Located in the Rhodope Mountains of Bulgaria, Meadows in the Mountains has to be one of the most picturesque and magical music festivals to exist.
My experience at the festival was totally magical, as the name suggests it is quite literally located in a meadow on top of a mountain. It is like some sort of hippy commune, a couple of hundred people walking barefoot, respecting nature and dancing to the sunrise.
Meadows in the Mountains tries to be as environmentally friendly as possible, no single-use plastic is allowed on-site, individuals are encouraged to stick to the footpaths so as to not disturb nature, and those who can travel to the festival without flying are rewarded with free tickets.
We began our festival adventure in Bulgaria’s capital Sofia, where we spent one night exploring as much of the city as we could.
From Sofia, we then took a four-hour coach to the festival.
Once we arrived we were dropped off in the Polkovnik Serafimovo village,you are given the option to buy a shuttle pass for taxi trips to and from the village to the campsite, definitely buy this. The walk is very long and very steep, doing it every day in the heat would be exhausting.
Even with the taxi dropping you at the top of the mountain you still have quite a long way to walk to get to the campsite which is hard work if you are carrying a lot of bags!
There are different sleeping options at the festival, you can bring your own tent, pay for a pre-pitched tent, a bell tent, or rent a room in one of the houses in the village.
Of course, the latter is the most comfortable, but we chose to bring our own tent, mainly because this was the cheapest option, but also there’s nothing quite like waking up in the morning and being surrounded by nothing but mountains.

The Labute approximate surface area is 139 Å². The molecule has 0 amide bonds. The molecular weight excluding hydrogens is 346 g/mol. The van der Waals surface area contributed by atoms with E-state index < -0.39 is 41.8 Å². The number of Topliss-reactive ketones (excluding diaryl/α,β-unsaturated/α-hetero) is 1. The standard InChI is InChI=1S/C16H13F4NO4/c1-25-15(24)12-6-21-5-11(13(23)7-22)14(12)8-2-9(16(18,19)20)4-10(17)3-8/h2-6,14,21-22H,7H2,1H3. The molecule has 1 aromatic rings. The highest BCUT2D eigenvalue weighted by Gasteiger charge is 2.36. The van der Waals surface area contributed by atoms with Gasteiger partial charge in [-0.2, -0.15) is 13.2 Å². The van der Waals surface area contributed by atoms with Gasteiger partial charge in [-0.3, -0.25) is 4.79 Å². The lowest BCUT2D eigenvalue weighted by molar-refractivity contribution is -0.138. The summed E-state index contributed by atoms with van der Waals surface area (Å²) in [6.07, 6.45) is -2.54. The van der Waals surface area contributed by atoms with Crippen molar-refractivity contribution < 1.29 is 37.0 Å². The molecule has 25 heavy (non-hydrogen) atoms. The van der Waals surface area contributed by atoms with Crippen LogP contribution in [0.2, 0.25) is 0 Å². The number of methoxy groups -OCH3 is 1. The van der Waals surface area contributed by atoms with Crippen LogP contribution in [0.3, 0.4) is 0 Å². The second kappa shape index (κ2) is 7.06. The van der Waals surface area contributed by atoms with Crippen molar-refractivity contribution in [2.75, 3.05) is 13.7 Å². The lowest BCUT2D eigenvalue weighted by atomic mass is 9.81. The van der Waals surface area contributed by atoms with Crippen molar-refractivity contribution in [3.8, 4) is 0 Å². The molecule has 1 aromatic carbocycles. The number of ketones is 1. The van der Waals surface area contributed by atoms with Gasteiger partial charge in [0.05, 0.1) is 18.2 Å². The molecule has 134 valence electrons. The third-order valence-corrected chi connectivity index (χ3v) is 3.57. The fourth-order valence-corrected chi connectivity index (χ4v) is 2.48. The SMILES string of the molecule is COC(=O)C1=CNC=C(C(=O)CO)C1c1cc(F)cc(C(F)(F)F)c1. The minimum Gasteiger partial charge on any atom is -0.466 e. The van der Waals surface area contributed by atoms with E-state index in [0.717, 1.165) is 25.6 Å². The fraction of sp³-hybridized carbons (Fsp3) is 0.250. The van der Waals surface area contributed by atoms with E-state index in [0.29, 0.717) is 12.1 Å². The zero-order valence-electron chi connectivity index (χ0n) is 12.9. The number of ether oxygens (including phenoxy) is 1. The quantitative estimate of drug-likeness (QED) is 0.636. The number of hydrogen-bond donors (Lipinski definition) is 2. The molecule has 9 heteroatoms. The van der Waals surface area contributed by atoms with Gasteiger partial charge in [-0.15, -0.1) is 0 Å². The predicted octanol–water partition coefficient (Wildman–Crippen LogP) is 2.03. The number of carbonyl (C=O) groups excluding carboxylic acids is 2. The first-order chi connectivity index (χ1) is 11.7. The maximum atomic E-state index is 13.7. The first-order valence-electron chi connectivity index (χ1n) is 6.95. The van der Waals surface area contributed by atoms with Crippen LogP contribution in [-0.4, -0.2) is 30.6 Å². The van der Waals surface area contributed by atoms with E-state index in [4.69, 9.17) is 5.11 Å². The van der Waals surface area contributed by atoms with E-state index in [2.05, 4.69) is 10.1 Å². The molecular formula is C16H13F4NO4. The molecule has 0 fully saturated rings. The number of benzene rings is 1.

The camp and festival site are separate from each other, with the festival site located on the peak of the mountain.
The infrastructure seems to blend seamlessly with nature, with multiple different stages. from a sunrise to a forest stage.
Music plays all day and all night, with the focus on up and coming artists.
You can spend the day relaxing in one of the shaded areas on the site listening to some live music and the evening dancing in the forest.
One of the stages is called the sunrise stage where everyone dances, waiting and watching for the sun to rise in this euphoric and totally beautiful moment.
Of course, locating a festival on top of a mountain there are going to be a few technical difficulties, I don’t want to dwell on these too much but it is worth me pointing them out because there are some things I wish I’d known before attending.
Be prepared for sudden changes in weather, we were lucky to experience only one thunderstorm but it appeared thick and fast, and if you’re camping then you need to be prepared for this.
There are no showers at the campsite, and with just one main water source located in the village, waiting in a queue for water when it was over 30 degrees was a bit testing.
The food on the festival site was all delicious, but more like UK prices than Bulgarian prices. If you’re looking for something cheaper many locals open up their homes to serve food to visitors, including fresh watermelon to start off your day.
The festival is on for three days, but the campsite is open for six, so we decided to stay for the whole six. I would really recommend doing this because most people left as soon as the music ended and it was really lovely to explore the area on our own.
We spent one day venturing to some waterfalls further up the mountain.
And another day we spent exploring the village, we made friends with a British family who moved to the village 20 years ago and let us swim in their natural swimming pool.
This week was more than I could have ever imagined, it was like some sort of dream or hippy paradise, you are totally separated from the real world and are given the chance to just totally enjoy your surroundings and dance with nature.
I hope to be back one day for sure…